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All images by Ctibor Bachratý



Aréna Theatre, Bratislava, SLOVAKIA

Script and direction: Rastislav Ballek

Dramaturgy: Saša Sarvašová

Musical dramaturgy:  Ewald Danel

Music: Ivan Acher, Boaz Avni, Johann Sebastian Bach, Johann Georg Benda, Max Bruch, Joseph Haydn, Georg Friedrich Händel, Wolfgang Amadeus Mozart, Romuald Twardowski

Conductor: Ewald Danel

Light design: Róbert Polák

Cast: Juraj Kukura

Slovak Chamber Orchestra led by Ewald Danel:

Ciolin: Vladimír Bereník, Iveta Blažejová, Pavel Bogacz, Martina Karnoková, Michaela Karvay, Kristína Mihaliková, contrabass: Marián Bujňák, violoncello: Andrej Gál, Katarína Kozelková, viola: Juraj Madari, Martin Petrík, Peter Zwiebel


What I Saw


A white haired white man in a white suit and red sneakers approaches a music stand. To his left is an empty orchestra, to his right, are a tarp, paint cans, and a blank canvas. With gusto and verve he begins reading passages from the Holy Bible, starting with the creation story, followed by Abraham and Isaac, Jacob wrestling the angel, the exodus of the Jews from Egypt, the Ten Commandments, and the crucifixion and resurrection of Jesus Christ. 

Throughout the telling he takes breaks to throw paint against the canvas, getting as much if not more on his pristine white suit. While the Old Testament is underscored by recordings of contemporary composer Ivan Acher (whose opera Sternenhoch was also featured in the festival), when the story segues into the New Testament he is joined by the Slovak Chamber Orchestra who perform works inspired by the New Testament by Bach, Haydn, Handel, and Mozart among others.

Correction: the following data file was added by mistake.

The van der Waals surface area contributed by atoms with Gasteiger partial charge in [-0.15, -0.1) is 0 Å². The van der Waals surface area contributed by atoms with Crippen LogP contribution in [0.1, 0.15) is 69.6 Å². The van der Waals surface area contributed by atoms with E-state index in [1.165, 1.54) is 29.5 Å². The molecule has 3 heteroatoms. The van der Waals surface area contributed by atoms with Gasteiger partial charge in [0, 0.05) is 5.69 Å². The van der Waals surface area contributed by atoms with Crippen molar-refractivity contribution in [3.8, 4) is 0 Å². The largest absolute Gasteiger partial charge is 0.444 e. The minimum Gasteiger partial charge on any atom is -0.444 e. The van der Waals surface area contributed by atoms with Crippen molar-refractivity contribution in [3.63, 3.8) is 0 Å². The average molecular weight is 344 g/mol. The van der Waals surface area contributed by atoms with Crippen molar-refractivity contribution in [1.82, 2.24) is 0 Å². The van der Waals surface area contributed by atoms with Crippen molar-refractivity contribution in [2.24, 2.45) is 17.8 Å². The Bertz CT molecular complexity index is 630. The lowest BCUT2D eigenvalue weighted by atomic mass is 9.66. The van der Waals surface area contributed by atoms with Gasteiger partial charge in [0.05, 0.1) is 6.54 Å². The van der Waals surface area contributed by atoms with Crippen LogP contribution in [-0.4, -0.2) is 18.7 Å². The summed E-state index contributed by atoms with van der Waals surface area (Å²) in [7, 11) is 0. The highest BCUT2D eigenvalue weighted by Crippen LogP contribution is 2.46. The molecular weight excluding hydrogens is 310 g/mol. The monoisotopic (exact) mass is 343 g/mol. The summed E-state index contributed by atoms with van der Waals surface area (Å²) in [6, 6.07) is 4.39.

In Bible, presented by Bratislava’s Aréna Theatre, director and adaptor Ratislav Ballek and team have chosen some of the more exciting and dramatic pieces from that text, with performer Juraj Kukura bringing an intensity that is at turns passionate, charismatic, fierce, and empathetic. His performance emphasizes the sacrifice, heartbreak, and humor in these stories, making the Bible feel fundamentally human. 

In one of his last acts Kukura takes off his jacket, spreads it on the canvas over a crucifix he has painted, and then nails the jacket to it. Is he equating himself to Jesus? Are we all Jesus? Kukura’s final gesture is to remove his microphone and recite passages from the Sermon on the Mount, including “Do unto others” and “for the measure you use it will be measured to you.” The delivery feels entirely secular, urging kindness, forgiveness, and civility  to fellow humans. In re-contextualizing the Bible as a performance piece, an adventure story, a family saga, even a soap opera, the production does not exclude that it can also be a collection of stories instructing us how to live and treat one another. Some of which is good advice. 

Slovak program curator Julia Rázusová  sees the piece as provoking our relationship to the Bible – does it still determine who we are or is it merely a historical text? Are we free from the Bible? 

Rázusová  was also drawn to Bible’s unusual performance experience: a reading with accompanying orchestra and Kukura’s action painting. “This act of reading and listening is an interesting lost principle in theatre and our tradition,” she told me. “In English speaking countries storytelling has a much deeper tradition than in Slovakia.”